Web Performance Optimization moves into the design layer

One of the problems with Web Performance Optimization is that it has been ‘siloed’ – it is well-understood by hardcore coders and system engineers but often unrecognized at the level of front-end web development, much less design and art. Only a small minority of “web designers” today are even aware that there is an issue with optimization.

But in a post on the new blog Performance Calendar (), David Calhoon discusses new tools which push the measurement of web performance into the Ui layer, especially css:


The key is a new CSS profiler in both Opera and Webkit-based browsers. It shows CSS style recalculations and document “reflow” events (where the new CSS requires re-formatting the page layout). Inefficient CSS and HTML will result in lots of reflows (e.g. leaving out ‘width’ and ‘height’ in the <img> tag).

Here’s another link discussing CSS Profilers.


Apparently, some of these tools aren’t really tabulating preceived performace. In contrast, Opera Dragonfly style profiler times things to show te moment and location of paint events and layout reflows. This will be a great help to re-evaluate a specific CSS design.


Obviously, more of us have to work with Opera! At present, the browser’s market share in the US is low, and many designers and developers don’t bother to test on it. This is a double problem since Opera Mini is a very popular alternative to standard mobile browsers.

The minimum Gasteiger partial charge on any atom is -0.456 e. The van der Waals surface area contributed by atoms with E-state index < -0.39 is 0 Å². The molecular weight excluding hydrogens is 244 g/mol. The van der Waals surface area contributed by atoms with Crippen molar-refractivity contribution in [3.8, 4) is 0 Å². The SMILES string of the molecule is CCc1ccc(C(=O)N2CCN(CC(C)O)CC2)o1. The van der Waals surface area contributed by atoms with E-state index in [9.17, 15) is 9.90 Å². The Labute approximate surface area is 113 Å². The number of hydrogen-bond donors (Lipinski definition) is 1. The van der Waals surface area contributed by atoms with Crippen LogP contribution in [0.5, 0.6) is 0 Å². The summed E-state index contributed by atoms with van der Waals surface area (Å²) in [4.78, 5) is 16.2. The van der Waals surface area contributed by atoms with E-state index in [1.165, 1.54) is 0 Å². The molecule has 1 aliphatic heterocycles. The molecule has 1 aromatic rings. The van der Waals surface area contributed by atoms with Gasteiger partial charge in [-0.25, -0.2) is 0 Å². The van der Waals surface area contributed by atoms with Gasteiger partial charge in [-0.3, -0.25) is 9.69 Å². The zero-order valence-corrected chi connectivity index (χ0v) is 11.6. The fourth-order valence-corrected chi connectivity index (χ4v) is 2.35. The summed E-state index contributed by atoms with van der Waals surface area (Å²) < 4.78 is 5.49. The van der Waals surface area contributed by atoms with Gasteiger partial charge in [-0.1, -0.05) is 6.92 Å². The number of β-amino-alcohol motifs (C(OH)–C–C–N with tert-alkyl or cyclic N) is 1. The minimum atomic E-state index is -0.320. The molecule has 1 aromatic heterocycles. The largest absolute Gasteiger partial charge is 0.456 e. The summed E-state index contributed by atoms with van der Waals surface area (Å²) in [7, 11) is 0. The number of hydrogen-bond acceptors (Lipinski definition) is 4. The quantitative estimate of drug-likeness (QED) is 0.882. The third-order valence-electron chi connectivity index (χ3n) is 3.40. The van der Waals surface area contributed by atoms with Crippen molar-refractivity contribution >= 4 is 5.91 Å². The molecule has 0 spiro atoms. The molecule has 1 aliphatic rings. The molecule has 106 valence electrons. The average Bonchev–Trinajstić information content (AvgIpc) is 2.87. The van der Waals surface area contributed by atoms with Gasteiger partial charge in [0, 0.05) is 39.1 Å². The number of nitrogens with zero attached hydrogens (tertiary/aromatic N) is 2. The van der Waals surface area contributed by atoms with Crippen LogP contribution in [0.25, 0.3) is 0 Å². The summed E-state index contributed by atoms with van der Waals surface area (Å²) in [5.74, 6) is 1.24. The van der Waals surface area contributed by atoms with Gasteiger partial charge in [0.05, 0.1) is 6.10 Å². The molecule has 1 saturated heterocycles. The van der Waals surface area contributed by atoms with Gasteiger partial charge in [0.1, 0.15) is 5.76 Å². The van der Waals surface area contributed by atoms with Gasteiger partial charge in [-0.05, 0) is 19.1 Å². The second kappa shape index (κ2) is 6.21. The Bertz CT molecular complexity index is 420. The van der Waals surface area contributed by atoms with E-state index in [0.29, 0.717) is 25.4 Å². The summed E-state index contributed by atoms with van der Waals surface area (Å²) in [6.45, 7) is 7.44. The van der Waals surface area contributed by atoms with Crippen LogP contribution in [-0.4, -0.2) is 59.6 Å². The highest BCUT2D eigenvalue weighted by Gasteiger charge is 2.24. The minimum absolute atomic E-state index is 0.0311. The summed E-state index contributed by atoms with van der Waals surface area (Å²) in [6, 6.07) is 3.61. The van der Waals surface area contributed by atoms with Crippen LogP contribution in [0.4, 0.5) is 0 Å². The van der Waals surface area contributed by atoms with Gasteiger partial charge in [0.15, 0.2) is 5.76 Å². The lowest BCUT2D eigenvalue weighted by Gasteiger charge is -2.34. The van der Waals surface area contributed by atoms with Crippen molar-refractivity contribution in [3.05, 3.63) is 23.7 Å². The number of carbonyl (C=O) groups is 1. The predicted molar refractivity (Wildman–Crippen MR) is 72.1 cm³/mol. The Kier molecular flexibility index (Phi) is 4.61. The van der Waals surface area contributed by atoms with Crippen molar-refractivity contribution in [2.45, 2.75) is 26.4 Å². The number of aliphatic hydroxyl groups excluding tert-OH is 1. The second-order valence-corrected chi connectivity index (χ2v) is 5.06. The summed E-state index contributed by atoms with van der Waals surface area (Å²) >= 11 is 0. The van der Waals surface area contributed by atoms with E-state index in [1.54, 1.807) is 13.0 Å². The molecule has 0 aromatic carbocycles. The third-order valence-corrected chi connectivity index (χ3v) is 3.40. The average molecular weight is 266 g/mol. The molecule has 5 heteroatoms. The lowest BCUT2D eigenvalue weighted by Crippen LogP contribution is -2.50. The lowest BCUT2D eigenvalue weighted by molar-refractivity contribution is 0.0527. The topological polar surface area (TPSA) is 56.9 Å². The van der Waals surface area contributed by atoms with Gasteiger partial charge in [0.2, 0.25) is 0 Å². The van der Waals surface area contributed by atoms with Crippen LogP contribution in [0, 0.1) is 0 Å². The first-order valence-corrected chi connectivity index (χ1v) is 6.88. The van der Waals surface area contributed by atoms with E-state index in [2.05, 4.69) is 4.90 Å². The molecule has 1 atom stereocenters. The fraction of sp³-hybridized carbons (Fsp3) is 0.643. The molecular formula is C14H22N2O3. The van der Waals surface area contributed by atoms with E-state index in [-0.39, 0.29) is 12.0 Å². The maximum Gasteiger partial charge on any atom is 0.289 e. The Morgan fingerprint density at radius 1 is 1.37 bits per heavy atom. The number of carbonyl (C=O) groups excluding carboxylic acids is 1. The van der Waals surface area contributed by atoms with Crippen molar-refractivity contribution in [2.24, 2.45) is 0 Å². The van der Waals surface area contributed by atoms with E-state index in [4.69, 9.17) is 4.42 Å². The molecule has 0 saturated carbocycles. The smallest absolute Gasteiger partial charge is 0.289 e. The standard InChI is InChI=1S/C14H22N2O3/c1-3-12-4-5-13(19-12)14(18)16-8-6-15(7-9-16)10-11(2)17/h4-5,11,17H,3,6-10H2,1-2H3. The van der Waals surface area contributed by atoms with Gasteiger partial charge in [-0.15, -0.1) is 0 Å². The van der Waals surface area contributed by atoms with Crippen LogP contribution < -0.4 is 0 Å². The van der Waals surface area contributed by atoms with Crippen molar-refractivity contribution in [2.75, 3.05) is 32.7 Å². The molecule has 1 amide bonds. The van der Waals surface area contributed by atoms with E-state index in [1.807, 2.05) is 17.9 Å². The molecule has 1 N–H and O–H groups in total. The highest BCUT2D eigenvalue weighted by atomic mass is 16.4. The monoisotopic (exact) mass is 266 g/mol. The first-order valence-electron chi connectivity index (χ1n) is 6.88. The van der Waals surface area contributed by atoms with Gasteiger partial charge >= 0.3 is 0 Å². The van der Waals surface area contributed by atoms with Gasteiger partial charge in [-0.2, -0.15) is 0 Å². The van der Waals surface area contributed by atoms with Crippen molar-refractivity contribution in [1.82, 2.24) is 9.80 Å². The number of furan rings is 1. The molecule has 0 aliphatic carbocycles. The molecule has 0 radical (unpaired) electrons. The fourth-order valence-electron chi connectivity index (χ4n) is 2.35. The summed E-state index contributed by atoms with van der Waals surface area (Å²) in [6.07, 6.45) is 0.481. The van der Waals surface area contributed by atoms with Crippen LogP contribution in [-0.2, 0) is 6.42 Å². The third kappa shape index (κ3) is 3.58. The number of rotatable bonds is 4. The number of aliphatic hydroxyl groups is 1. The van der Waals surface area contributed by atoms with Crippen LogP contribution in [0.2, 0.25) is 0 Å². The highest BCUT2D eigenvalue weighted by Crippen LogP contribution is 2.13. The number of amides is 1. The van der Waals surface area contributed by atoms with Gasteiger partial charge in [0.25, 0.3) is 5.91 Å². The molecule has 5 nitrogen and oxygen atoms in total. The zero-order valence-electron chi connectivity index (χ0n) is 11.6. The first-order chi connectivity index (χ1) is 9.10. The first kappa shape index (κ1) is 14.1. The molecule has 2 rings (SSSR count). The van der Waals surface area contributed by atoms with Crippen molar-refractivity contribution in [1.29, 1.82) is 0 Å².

Well, this is repeating much of David’s post, but these tools are extremely relevant to Sustainable Virtual Design:

CSS Performance Bookmarklet



DOM Monster


This site also has some great e-books on loadtime and runtime web performance.

Let’s hope we keep “moving up” the optimization issue. I look forward to the day when an Art Director can test their work in the same way as a CSS – writer. Both may need to re-think their work to enhance performance, indirectly enhancing sustainability. Here we see an example of what that world might look like:


Pure CSS3 is all the rage – entire iPhone interfaces have been coded using CSS as an intellectual exercise. But, despite hardware acceleration, it may not be best overall in the Life Cycle Analysis (LCA) for a web page – fast download, slow User Experience.


The main site is a great aggregrator for WPO news:


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